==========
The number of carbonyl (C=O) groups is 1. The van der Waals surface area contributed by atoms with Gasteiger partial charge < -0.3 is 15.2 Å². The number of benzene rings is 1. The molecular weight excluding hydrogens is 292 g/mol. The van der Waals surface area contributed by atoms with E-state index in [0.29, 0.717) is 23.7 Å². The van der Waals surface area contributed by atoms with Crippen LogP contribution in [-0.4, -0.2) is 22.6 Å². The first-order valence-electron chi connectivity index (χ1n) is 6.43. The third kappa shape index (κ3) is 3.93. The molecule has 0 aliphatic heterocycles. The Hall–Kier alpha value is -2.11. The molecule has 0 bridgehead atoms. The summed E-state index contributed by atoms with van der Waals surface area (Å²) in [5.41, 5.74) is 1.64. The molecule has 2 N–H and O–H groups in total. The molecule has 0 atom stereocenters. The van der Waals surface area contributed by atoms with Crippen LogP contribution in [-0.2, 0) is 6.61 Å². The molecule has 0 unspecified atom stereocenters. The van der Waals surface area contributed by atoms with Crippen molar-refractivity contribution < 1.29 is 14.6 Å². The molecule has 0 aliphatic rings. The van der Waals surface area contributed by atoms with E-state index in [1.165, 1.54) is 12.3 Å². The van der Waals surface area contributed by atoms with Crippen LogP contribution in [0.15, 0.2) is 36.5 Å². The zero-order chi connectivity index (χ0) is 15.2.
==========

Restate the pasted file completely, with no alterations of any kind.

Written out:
The number of carbonyl (C=O) groups is 1. The van der Waals surface area contributed by atoms with Gasteiger partial charge < -0.3 is 15.2 Å². The number of benzene rings is 1. The molecular weight excluding hydrogens is 292 g/mol. The van der Waals surface area contributed by atoms with E-state index in [0.29, 0.717) is 23.7 Å². The van der Waals surface area contributed by atoms with Crippen LogP contribution in [-0.4, -0.2) is 22.6 Å². The first-order valence-electron chi connectivity index (χ1n) is 6.43. The third kappa shape index (κ3) is 3.93. The molecule has 0 aliphatic heterocycles. The Hall–Kier alpha value is -2.11. The molecule has 0 bridgehead atoms. The summed E-state index contributed by atoms with van der Waals surface area (Å²) in [5.41, 5.74) is 1.64. The molecule has 2 N–H and O–H groups in total. The molecule has 0 atom stereocenters. The van der Waals surface area contributed by atoms with Crippen LogP contribution in [-0.2, 0) is 6.61 Å². The molecule has 0 unspecified atom stereocenters. The van der Waals surface area contributed by atoms with Crippen molar-refractivity contribution < 1.29 is 14.6 Å². The molecule has 0 aliphatic rings. The van der Waals surface area contributed by atoms with E-state index in [1.165, 1.54) is 12.3 Å². The van der Waals surface area contributed by atoms with Crippen LogP contribution in [0.15, 0.2) is 36.5 Å². The zero-order chi connectivity index (χ0) is 15.2.